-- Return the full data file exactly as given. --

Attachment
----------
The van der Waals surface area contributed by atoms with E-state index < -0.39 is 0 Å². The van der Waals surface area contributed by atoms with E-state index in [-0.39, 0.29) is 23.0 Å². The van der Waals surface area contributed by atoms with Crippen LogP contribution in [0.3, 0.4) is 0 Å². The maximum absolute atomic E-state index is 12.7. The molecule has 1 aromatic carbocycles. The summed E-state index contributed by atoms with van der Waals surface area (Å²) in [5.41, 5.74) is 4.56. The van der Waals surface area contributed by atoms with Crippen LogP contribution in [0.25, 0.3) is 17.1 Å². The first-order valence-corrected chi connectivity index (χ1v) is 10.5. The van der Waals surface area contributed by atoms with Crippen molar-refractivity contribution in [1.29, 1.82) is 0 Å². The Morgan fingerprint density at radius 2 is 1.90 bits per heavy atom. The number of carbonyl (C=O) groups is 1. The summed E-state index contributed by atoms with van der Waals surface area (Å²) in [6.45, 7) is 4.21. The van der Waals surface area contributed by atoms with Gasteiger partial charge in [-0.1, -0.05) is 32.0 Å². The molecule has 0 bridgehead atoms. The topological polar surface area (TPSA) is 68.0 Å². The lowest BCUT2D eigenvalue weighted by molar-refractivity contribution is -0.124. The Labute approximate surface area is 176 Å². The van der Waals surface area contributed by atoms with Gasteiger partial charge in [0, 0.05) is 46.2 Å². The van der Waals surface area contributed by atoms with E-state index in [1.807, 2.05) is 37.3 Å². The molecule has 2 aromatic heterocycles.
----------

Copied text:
The van der Waals surface area contributed by atoms with E-state index < -0.39 is 0 Å². The van der Waals surface area contributed by atoms with E-state index in [-0.39, 0.29) is 23.0 Å². The van der Waals surface area contributed by atoms with Crippen LogP contribution in [0.3, 0.4) is 0 Å². The maximum absolute atomic E-state index is 12.7. The molecule has 1 aromatic carbocycles. The summed E-state index contributed by atoms with van der Waals surface area (Å²) in [5.41, 5.74) is 4.56. The van der Waals surface area contributed by atoms with Crippen LogP contribution in [0.25, 0.3) is 17.1 Å². The first-order valence-corrected chi connectivity index (χ1v) is 10.5. The van der Waals surface area contributed by atoms with Crippen molar-refractivity contribution in [1.29, 1.82) is 0 Å². The Morgan fingerprint density at radius 2 is 1.90 bits per heavy atom. The number of carbonyl (C=O) groups is 1. The summed E-state index contributed by atoms with van der Waals surface area (Å²) in [6.45, 7) is 4.21. The van der Waals surface area contributed by atoms with Gasteiger partial charge in [-0.1, -0.05) is 32.0 Å². The molecule has 0 bridgehead atoms. The topological polar surface area (TPSA) is 68.0 Å². The lowest BCUT2D eigenvalue weighted by molar-refractivity contribution is -0.124. The Labute approximate surface area is 176 Å². The van der Waals surface area contributed by atoms with Gasteiger partial charge in [0, 0.05) is 46.2 Å². The van der Waals surface area contributed by atoms with E-state index in [1.807, 2.05) is 37.3 Å². The molecule has 2 aromatic heterocycles.